Continue this How To Conserve And Restore Old Paper process several times until the paste is stiff and translucent. If larger quantities are made in the microwave oven, increase the cooking time between stirrings. Cool the paste before straining. Straining, Diluting, and Storing Paste Starch paste should not be refrigerated; cover and store it in a cool, dry place. It will keep for only a week or less. 

Some How To Conserve And Restore Old Paper conservators recommend adding a preservative, but preservatives are toxic chemicals and they may affect some artist's materials. It is preferable to make paste in small quantities when needed. 

If paste discolors, grows mold, discharges water, or develops a sour smell, discard it immediately and wash the container thoroughly in extremely hot water, in the dishwasher if possible, to eliminate residues of mold. Avoid soap, which may contaminate the paste. Before use, paste should be How To Conserve And Restore Old Paper strained. 

A Japanese horsehair paste strainer works best for thisHow To Conserve And Restore Old Paper, but similar, less expensive strainers may be used, so long as they do not have metal components that may rust and contaminate the paste. 

After straining, the paste should be diluted by brushing it against the bottom of a container while gradually adding small amounts of deionized or distilled water until the desired consistency is achieved. If water is added too rapidly the past will separate into clumps, and it will be nearly impossible to regain a smooth How To Conserve And Restore Old Paper consistency.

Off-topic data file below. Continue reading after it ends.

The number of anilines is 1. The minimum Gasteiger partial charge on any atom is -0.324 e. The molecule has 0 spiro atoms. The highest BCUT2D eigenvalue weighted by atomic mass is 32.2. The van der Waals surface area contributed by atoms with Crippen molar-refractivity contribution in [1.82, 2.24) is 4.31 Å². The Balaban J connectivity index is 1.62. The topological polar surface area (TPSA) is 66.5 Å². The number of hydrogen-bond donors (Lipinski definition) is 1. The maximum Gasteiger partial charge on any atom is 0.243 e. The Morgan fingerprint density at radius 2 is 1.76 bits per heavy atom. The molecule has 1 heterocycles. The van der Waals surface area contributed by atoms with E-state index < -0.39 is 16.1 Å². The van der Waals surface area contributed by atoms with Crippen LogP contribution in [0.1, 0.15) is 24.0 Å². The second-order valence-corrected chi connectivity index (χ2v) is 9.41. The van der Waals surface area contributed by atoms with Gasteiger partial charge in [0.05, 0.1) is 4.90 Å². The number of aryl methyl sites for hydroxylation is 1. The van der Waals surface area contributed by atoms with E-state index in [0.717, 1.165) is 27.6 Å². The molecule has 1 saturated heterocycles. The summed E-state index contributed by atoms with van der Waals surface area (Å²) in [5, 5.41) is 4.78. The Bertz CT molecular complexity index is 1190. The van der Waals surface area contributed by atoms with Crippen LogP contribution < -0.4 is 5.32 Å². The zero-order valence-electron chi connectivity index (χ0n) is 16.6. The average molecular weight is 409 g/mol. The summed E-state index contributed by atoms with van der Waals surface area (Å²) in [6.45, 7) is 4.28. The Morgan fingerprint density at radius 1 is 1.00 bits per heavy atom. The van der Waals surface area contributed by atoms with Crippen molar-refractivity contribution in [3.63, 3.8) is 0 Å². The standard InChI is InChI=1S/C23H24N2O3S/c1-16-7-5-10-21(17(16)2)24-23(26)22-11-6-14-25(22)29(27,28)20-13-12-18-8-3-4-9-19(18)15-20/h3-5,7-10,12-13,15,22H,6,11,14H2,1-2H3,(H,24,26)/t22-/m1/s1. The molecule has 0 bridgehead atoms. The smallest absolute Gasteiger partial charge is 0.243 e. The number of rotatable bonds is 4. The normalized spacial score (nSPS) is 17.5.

Different consistencies of paste are required, depending upon the particular mending task at hand. A consistency similar to heavy cream is appropriate for most mending, although thicker or thinner paste may sometimes be called for, depending on the strength of the mend needed or the amount of liquid that the document can How To Conserve And Restore Old Paper tolerate. 

Methyl Cellulose Starch pastes require time to make and they can How To Conserve And Restore Old Paper fail if they are not made or stored correctly. A simpler adhesive can be made from methyl cellulose, which comes in powdered form and is sold by viscosity.
In general, the higher the viscosity, the more stable the methyl cellulose. Mix one rounded tablespoon of methyl cellulose with one half cup of deionized or distilled water. Let the How To Conserve And Restore Old Paper mixture stand for several hours before use. 

It will thicken on standing but can be thinned to the appropriate consistency with water. Methyl cellulose may not be as strong as starch paste, but it should hold adequately in most applications. Methyl cellulose keeps well for several weeks and does not require a preservative. 


Tearing Mending Strips It is desirable for mends to have a soft, fibrous edge to avoid deforming or even breaking a fragile paper along a How To Conserve And Restore Old Paper sharp edge. 

To tear mending strips, use a bone folder or similar tool to incise a crease in the mending paper along a metal ruler or other straight edge. Draw a How To Conserve And Restore Old Paper line of water along the crease with a small, soft artist's brush or a ruling pen. Pull the strip away from the sheet while grasping it near the crease. 

Make strips of different widths to conform to different tears; one fourth inch, one half inch, and three fourths inch are the most useful. If a great deal of mending is planned, tear up a good supply of How To Conserve And Restore Old Paper strips in advance.